Whatever else it might be accused of, it can’t be said that Quentin Tarantino’s latest film isn’t a coup du cinéma in its 70mm ‘roadshow’ version, harking back to a lost showmanship of printed programmes, overture fanfare, intermission and extra-wide widescreen format. There are many things indeed that I might accuse the resulting film of, yet I find it difficult to build up the necessary steam of self-righteous anger. In short, it is everything that everyone most vociferously damns it for: it is a distillation of all Tarantino’s most annoying tropes, all the abused women (Jennifer Jason Leigh) and their abusers (Kurt Russell), racist Southern rednecks (Walton Goggins) and gentlemen (Bruce Dern), noble yet weirdly homophobic black men (Samuel L. Jackson), and disarming patter of movie-literate self-reflexiveness against the backdrop of real and disturbing historical periods (the post-Civil War Reconstruction period). It sets up a beautiful wintery world using its widescreen palette, quickly drawing us into the single remote location where the eight title characters (as well as one nice guy, and some surprise late arrival characters vying for equal hatefulness, one of which is the director’s voice) spend much of the film battling for one-upmanship, but it leaves a bitter aftertaste as it descends into the usual Grand Guignol of bloodshed that you expect. However, Tarantino’s filmmaking is so desperate in its mugging for cinematic approval that even the nastiest events (with the exception of a hanging towards the end) just pass by with a shrug of my shoulders. Perhaps the title should be a hint that its protagonists are hardly likeable, but for me the film isn’t either and that’s a problem. It doesn’t seem to speak of anything so much as of all the films Tarantino has seen (so no change there). Others have enjoyed this opus, others have eviscerated it. Me, I just can’t be bothered anymore.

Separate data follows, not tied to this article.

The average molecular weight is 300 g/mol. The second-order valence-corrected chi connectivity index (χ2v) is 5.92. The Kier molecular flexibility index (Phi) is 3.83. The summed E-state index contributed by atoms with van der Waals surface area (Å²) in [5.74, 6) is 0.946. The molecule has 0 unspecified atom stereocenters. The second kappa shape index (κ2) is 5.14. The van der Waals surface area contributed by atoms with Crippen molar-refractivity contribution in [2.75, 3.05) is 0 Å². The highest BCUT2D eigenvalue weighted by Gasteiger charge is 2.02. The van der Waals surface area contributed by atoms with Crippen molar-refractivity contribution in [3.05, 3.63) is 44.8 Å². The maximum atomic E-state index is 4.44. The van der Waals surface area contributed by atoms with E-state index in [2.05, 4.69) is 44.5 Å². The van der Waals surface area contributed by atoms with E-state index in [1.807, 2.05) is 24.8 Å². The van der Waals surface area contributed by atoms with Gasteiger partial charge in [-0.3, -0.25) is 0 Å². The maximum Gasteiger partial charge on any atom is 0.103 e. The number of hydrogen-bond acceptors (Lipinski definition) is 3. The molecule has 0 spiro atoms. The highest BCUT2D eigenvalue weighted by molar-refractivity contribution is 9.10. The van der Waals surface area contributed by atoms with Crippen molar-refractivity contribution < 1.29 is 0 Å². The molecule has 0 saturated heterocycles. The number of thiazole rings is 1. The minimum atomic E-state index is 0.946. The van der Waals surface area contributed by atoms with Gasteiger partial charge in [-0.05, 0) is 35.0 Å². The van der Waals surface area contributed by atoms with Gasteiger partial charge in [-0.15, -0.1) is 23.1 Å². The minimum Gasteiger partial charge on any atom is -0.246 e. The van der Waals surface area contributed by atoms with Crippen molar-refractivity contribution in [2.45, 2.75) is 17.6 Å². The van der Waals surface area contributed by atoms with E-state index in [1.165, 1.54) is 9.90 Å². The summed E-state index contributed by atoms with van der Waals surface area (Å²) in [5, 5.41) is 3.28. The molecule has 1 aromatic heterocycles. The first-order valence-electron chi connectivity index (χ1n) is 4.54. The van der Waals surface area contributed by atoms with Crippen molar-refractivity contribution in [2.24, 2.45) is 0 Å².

Director/Writer Quentin Tarantino; Cinematographer Robert Richardson; Starring Samuel L. Jackson, Kurt Russell, Jennifer Jason Leigh, Walton Goggins, Tim Roth, Bruce Dern; Length 187 minutes.
Seen at Odeon Leicester Square [70mm], London, Sunday 10 January 2016.
First up, “arbitrage”. According to my learned sources, it’s a matter of taking advantage of price differences between markets to turn a profit. Our protagonist Robert Miller is a rich white man (a derivatives trader, or a hedge fund manager, or whatever; my knowledge of the financial world is incredibly meagre). He has all the problems attendant on great wealth. He has to deal with the potential loss of hundreds of millions of dollars (presumably from said arbitrage), which would jeopardise his company’s sale and make him poorer (though hardly poor in any real terms as experienced by the audiences for this film), his daughter is digging around his dubious accounting practices, and, possibly more importantly — though it’s only a possibility — he has to reconcile himself to the part he played in the death of his mistress (accidental, but still manslaughter). So, he has a lot on his plate.
There are a lot of films with this kind of premise — the fall from grace of a plutocrat. In this film, as in so many, the character played by Richard Gere lives in a gorgeous apartment (though frankly even the poor kid from Harlem has a nice flat) with the best suits, the best art, just all those little touches that make it reek wealth. And there’s no real reason to like or sympathise for this character. And yet Gere manages to make the viewer care — if not actually care whether he loses all his money or not, but perversely to care whether he gets away with the crime of which he’s so manifestly guilty.
So, there’s no real reason for this movie to exist, and whether you see it depends on your tolerance for stories about rich white men and their transgressions. For despite the pedigree of the supporting cast (Susan Sarandon as Miller’s wife, Laetitia Casta as his mistress, Tim Roth as the detective investigating her death, Vanity Fair editor-at-large Graydon Carter’s exemplary head of hair as another trader), this is firmly focused on Gere and all these other actors are merely afforded minor appearances. But the ride itself is well-made and well-played.
Director/Writer Nicholas Jarecki; Cinematographer Yorick Le Saux; Starring Richard Gere, Susan Sarandon, Tim Roth; Length 107 minutes.
Seen at Cineworld Shaftesbury Avenue, London, Sunday 3 March 2013.